Leopards in the Hermanus mountains (and beyond)
On a recent Tour to the Cederberg, I was honoured to have met the owners, organisers and field researchers of the Cape Leopard Trust and was awe-struck at how much they are doing for conservation.
The Cape Leopard Trust aims to facilitate conservation of the Cape's predator diversity through implementing conservation strategies, research projects and tourism initiatives, while also educating and encouraging the youth to have a vested interest in the environment, plus doing major work to find solutions to human-wildlife conflicts, with especially farming and habitat loss.
4 major locations are constantly being researched and studied – Cederberg, Swartberg, Namaqualand and the Boland mountains from Hermanus up past Worcester.
In the past, 8 leopard were killed per year in these areas, but thankfully since the Cape Leopard Trust started it’s amazing work, there have been no leopards killed since 2007, which all comes down to the great work of constantly informing the local communities and the importance of public awareness about the plight of these magnificent creatures.
The adult Fynbos Cape Leopard is much smaller (20 to 30kgs) than the Karoo Leopard (up to 50kgs) and Savannah Leopard (which can reach 50 to 80kgs) – which all comes down to their prey species – 78% of a Fynbos Leopard’s diet is Rock Hyrax and Klipspringer.
The Boland project is only 2 years old, covering over 3000 km sq and is split into 3 areas, with the southern most one equipped with 82 camera traps at 50 spots and has so far successfully counted 18 adults, 2 cubs and identified 25 different prey species.
Camera traps are a very important research tool as they take photos of every animal that walks past them and so the entire bio-diversity can be analysed and population figures can be calculated. GPS collars are also very useful at accurately measuring the movements of 1 individual creature and vastly help in working out the exact “home- range” of each Leopard, with males having much large ranges (350 to 1000km sq) which overlap with afew females ranges.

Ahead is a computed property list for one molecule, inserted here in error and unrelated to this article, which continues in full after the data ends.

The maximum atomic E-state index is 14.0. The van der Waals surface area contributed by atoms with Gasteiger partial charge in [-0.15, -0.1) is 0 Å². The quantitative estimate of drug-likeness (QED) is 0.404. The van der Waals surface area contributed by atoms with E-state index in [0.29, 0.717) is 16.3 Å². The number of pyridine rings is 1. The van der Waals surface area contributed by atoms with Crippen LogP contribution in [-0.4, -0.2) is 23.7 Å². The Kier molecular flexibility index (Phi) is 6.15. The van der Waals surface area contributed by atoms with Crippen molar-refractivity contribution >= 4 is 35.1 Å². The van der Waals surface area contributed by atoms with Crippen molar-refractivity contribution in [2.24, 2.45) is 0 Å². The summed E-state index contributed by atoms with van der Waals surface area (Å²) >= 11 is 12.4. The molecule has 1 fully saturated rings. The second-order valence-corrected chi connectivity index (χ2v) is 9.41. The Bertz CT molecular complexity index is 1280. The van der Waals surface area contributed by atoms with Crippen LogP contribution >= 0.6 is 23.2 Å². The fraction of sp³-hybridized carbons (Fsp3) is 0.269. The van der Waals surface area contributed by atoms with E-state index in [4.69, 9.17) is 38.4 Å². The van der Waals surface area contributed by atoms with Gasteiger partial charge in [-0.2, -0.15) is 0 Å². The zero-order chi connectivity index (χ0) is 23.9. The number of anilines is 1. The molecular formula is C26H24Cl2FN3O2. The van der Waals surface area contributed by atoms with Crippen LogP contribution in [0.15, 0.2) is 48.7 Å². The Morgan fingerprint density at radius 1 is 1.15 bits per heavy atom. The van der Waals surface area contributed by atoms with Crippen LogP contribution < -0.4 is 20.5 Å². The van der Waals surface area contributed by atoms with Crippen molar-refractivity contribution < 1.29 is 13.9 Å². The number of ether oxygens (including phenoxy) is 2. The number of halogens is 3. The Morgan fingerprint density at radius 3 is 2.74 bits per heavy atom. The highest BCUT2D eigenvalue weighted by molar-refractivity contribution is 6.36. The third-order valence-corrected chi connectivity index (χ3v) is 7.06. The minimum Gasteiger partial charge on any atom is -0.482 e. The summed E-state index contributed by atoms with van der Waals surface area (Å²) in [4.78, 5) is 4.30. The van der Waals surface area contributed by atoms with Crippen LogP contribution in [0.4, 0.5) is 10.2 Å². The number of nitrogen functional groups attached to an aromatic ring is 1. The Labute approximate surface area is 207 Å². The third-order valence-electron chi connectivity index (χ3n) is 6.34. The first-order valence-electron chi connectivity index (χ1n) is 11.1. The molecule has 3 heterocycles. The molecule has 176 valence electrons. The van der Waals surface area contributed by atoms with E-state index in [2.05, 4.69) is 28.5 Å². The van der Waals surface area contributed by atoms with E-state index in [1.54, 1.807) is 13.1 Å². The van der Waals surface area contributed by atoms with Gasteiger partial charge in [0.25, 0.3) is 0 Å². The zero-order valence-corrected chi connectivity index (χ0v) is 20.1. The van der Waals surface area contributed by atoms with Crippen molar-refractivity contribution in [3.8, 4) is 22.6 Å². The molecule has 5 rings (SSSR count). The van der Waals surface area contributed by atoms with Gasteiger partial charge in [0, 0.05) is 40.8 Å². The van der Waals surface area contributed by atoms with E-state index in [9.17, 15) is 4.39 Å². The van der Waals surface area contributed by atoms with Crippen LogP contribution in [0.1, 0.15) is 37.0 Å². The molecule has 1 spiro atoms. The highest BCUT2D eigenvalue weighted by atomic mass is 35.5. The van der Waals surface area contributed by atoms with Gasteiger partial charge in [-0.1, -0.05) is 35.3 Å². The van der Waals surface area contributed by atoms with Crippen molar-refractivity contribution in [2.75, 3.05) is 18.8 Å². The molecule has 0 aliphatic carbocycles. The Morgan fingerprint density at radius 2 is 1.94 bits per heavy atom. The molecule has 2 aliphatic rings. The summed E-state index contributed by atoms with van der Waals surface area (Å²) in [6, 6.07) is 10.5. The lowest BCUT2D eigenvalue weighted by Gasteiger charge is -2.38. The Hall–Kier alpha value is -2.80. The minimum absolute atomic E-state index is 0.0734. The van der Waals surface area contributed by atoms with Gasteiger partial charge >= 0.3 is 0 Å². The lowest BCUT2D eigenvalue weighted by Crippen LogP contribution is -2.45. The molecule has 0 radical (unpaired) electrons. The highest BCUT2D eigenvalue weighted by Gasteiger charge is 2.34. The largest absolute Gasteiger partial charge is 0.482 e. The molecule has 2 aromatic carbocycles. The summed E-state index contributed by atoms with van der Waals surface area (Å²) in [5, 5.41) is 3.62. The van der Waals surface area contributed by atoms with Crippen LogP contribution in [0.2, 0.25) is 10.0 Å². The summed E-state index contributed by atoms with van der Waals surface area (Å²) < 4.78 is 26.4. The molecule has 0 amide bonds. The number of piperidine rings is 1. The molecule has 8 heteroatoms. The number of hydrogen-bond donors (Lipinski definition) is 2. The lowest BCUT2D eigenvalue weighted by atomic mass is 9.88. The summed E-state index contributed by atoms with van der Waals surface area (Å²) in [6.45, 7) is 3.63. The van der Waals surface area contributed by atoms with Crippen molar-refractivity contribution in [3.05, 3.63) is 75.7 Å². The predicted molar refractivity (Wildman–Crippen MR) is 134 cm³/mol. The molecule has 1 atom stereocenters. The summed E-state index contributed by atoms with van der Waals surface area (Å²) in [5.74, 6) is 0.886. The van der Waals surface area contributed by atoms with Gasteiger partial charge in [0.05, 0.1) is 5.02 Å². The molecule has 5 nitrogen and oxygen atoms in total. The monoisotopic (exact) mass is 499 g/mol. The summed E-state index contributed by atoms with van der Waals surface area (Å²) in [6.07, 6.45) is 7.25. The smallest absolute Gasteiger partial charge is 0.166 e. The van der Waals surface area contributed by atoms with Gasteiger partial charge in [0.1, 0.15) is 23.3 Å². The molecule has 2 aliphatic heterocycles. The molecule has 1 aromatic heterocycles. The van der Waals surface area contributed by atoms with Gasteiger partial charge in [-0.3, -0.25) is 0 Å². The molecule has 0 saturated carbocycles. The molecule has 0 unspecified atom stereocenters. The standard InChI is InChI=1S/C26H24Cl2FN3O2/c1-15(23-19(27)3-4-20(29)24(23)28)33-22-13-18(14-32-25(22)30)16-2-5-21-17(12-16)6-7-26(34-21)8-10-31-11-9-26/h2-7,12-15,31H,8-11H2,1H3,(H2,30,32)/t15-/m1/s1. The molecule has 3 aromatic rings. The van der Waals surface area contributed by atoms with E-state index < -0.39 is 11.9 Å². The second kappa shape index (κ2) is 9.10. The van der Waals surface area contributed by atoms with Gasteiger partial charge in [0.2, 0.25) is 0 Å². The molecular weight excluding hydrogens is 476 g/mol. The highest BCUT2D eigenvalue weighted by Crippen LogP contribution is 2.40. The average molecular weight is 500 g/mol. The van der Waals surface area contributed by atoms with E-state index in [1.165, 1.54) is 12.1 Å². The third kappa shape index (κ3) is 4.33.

Hermanus has certainly had its fair share of recent sightings and encounters with our local Leopards. In June 2011 a young male Leopard was caught in a hi-tech trap and fitted with a GPS device so as to monitor its movements in the mountains near Tesselaarsdal in the Hemel-en-Aarde valley. Grootbos (near De Kelders) camera-trapped a Leopard in October 2011 only 4 days after they had set up the camera; while next door the Flower Valley camera-trapped 2 Leopards (a male and a female) in Jan 2012. Further inland, the Platbos Forest and Farm 215 have also reported that Leopard tracks and spoors have been spotted.
It is highly encouraging and an absolute delight to know that these wildlife conservation organisations are doing such incredible research work to conserve our amazing natural wonders.
Credit and thanks must go to the Cape Leopard Trust, Quinton and Liz – www.capeleopard.org.za
There are many African animal encounters close to Hermanus for you to enjoy – from stroking Cheetahs, African Birds of Prey, Whales, Sharks, Seals, Penguins and an excellent Safari park 2½ hours away, for loads of ideas check out - www.hermanusactivities.net
Authored by Percy Tours – www.percytours.com / [email protected] / 072 062 8500
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Until next time, cheers,
Ronel and Percy at Percy Tours, Hermanus, South Africa.
Designer Tours (and transfers) of Hermanus, Cape Town and the whole Western Cape region.
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